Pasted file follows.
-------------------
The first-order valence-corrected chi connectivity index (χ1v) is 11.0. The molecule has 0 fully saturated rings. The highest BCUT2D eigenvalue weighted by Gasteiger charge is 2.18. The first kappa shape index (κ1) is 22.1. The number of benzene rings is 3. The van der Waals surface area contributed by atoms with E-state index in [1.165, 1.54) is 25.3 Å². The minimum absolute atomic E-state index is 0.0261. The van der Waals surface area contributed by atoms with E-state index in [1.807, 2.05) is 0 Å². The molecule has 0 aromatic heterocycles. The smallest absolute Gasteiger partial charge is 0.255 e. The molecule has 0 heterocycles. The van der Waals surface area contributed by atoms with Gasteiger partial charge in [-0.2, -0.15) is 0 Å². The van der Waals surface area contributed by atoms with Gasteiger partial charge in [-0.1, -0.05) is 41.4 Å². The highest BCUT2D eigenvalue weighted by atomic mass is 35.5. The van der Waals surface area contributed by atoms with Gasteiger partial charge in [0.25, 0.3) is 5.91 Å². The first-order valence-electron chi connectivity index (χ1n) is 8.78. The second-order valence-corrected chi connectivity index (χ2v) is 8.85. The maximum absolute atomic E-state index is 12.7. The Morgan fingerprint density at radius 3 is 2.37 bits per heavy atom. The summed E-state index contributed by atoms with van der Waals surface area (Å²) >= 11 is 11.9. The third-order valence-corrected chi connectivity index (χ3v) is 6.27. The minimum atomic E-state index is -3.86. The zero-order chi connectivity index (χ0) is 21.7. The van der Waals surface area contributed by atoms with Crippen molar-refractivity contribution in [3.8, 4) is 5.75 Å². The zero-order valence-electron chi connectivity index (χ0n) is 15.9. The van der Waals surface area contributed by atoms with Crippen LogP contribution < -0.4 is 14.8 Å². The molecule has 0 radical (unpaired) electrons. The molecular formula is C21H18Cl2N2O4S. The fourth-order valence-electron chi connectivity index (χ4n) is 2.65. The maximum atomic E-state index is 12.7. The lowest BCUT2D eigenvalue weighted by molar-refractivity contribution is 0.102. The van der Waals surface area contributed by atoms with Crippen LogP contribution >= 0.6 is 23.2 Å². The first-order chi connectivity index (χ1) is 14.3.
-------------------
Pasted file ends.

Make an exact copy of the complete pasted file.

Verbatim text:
The first-order valence-corrected chi connectivity index (χ1v) is 11.0. The molecule has 0 fully saturated rings. The highest BCUT2D eigenvalue weighted by Gasteiger charge is 2.18. The first kappa shape index (κ1) is 22.1. The number of benzene rings is 3. The van der Waals surface area contributed by atoms with E-state index in [1.165, 1.54) is 25.3 Å². The minimum absolute atomic E-state index is 0.0261. The van der Waals surface area contributed by atoms with E-state index in [1.807, 2.05) is 0 Å². The molecule has 0 aromatic heterocycles. The smallest absolute Gasteiger partial charge is 0.255 e. The molecule has 0 heterocycles. The van der Waals surface area contributed by atoms with Gasteiger partial charge in [-0.2, -0.15) is 0 Å². The van der Waals surface area contributed by atoms with Gasteiger partial charge in [-0.1, -0.05) is 41.4 Å². The highest BCUT2D eigenvalue weighted by atomic mass is 35.5. The van der Waals surface area contributed by atoms with Gasteiger partial charge in [0.25, 0.3) is 5.91 Å². The first-order valence-electron chi connectivity index (χ1n) is 8.78. The second-order valence-corrected chi connectivity index (χ2v) is 8.85. The maximum absolute atomic E-state index is 12.7. The Morgan fingerprint density at radius 3 is 2.37 bits per heavy atom. The summed E-state index contributed by atoms with van der Waals surface area (Å²) >= 11 is 11.9. The third-order valence-corrected chi connectivity index (χ3v) is 6.27. The minimum atomic E-state index is -3.86. The zero-order chi connectivity index (χ0) is 21.7. The van der Waals surface area contributed by atoms with Crippen molar-refractivity contribution in [3.8, 4) is 5.75 Å². The zero-order valence-electron chi connectivity index (χ0n) is 15.9. The van der Waals surface area contributed by atoms with Crippen LogP contribution < -0.4 is 14.8 Å². The molecule has 0 radical (unpaired) electrons. The molecular formula is C21H18Cl2N2O4S. The fourth-order valence-electron chi connectivity index (χ4n) is 2.65. The maximum atomic E-state index is 12.7. The lowest BCUT2D eigenvalue weighted by molar-refractivity contribution is 0.102. The van der Waals surface area contributed by atoms with Crippen LogP contribution >= 0.6 is 23.2 Å². The first-order chi connectivity index (χ1) is 14.3.